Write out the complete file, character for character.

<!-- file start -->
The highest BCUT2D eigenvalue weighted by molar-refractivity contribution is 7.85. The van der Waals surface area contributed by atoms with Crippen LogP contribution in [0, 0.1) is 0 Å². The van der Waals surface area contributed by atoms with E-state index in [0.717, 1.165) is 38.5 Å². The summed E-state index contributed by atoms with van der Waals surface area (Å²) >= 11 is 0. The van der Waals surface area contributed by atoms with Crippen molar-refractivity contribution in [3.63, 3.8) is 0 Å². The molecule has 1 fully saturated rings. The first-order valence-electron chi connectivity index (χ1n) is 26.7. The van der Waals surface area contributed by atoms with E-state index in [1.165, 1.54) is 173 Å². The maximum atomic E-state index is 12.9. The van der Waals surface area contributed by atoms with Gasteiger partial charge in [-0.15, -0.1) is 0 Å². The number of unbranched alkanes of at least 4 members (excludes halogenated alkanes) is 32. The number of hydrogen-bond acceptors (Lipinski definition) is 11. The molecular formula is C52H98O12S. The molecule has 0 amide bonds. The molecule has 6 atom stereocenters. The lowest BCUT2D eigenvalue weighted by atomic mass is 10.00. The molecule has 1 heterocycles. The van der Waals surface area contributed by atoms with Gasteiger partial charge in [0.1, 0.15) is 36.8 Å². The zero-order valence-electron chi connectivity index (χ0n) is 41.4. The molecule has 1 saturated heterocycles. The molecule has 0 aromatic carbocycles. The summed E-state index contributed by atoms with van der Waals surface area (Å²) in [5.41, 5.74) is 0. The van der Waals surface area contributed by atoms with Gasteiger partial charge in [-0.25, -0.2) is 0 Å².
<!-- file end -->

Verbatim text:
The highest BCUT2D eigenvalue weighted by molar-refractivity contribution is 7.85. The van der Waals surface area contributed by atoms with Crippen LogP contribution in [0, 0.1) is 0 Å². The van der Waals surface area contributed by atoms with E-state index in [0.717, 1.165) is 38.5 Å². The summed E-state index contributed by atoms with van der Waals surface area (Å²) >= 11 is 0. The van der Waals surface area contributed by atoms with Crippen molar-refractivity contribution in [3.63, 3.8) is 0 Å². The molecule has 1 fully saturated rings. The first-order valence-electron chi connectivity index (χ1n) is 26.7. The van der Waals surface area contributed by atoms with E-state index in [1.165, 1.54) is 173 Å². The maximum atomic E-state index is 12.9. The van der Waals surface area contributed by atoms with Gasteiger partial charge in [-0.15, -0.1) is 0 Å². The number of unbranched alkanes of at least 4 members (excludes halogenated alkanes) is 32. The number of hydrogen-bond acceptors (Lipinski definition) is 11. The molecular formula is C52H98O12S. The molecule has 0 amide bonds. The molecule has 6 atom stereocenters. The lowest BCUT2D eigenvalue weighted by atomic mass is 10.00. The molecule has 1 heterocycles. The van der Waals surface area contributed by atoms with Gasteiger partial charge in [0.1, 0.15) is 36.8 Å². The zero-order valence-electron chi connectivity index (χ0n) is 41.4. The molecule has 1 saturated heterocycles. The molecule has 0 aromatic carbocycles. The summed E-state index contributed by atoms with van der Waals surface area (Å²) in [5.41, 5.74) is 0. The van der Waals surface area contributed by atoms with Gasteiger partial charge in [-0.25, -0.2) is 0 Å².